Lewis and Clark Power Plant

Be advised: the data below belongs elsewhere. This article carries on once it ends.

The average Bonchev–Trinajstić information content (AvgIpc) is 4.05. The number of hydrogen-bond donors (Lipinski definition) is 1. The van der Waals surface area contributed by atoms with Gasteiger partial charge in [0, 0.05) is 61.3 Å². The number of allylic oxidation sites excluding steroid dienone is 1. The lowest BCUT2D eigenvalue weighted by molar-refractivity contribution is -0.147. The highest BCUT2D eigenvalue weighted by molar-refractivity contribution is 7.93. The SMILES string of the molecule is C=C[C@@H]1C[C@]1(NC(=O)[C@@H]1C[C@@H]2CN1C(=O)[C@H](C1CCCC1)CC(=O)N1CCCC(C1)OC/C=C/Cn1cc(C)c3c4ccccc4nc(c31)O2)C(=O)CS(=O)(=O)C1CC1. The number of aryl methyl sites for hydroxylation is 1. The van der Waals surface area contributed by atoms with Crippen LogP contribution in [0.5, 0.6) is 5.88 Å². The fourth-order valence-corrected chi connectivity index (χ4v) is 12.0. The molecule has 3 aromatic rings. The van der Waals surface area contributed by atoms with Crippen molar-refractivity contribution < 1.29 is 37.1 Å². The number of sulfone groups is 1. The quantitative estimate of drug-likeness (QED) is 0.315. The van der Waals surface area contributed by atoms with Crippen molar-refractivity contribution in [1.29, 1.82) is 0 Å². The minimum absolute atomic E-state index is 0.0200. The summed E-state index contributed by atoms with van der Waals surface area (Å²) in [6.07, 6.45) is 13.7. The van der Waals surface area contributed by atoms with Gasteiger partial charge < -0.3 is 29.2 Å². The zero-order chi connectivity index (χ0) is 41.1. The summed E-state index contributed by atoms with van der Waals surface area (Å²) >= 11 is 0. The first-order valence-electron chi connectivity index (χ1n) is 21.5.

Americans usually think of the leaders of great expeditions with the mention of the famous names of Lewis and Clark, but people who live in Sidney, Montana, are likely to think about the fossil fuel-fired plant in that area that goes by that name. The Montana-Dakota Utilities Company operates this plant that produces 48,000 kilowatts of electricity while burning coal or natural gas. The Lewis and Clark Power Plant was originally designed to run on lignite when it first began serving its customers in 1958.  Lignite is also known as soft brown fuel or brown coal, which is much easier to transform into gas. It is also a cheaper fuel than its counterpart natural gas. This plant makes a practice of having a ten day supply of fuel onsite at all times while another two weeks supply is held in reserve at an offsite facility. This plant boasts smoke stacks, generators, and settling ponds. The Montana-Dakota Utilities Company got its start back in 1924 with the purpose of supplying utility services to the small communities surrounding the area whose primary source of income was agriculture. It has since grown to encompass three sister companies based out of Bismarck, North Dakota. This utility company provides electricity and natural gas to many areas of Montana, South Dakota, North Dakota and Wyoming, with approximately 355,000 customers. Westmoreland Coal Company, which is the oldest independent coal company in the United States, also supplies coal to the Lewis and Clark Power Plant. Westmoreland was received recognition from Montana with the Governor’s Award for Safety and Health in the mine category. The Lewis and Clark Power Plant is just one among many power plants that likely utilized asbestos, a fibrous mineral, for its insulation value during construction of this facility. While the inclusion of asbestos was intended to protect machinery and equipment, it has been shown to be a toxic material to workers. Once inhaled, the fibers of this mineral remains in the respiratory tract where its fibers damage organs and cause cancer in the form of mesothelioma. Mesothelioma attacks the lining of the pleural cavity and has proven to be relatively untreatable. Even mild to moderate exposure to asbestos is enough to cause this devastating disease. References: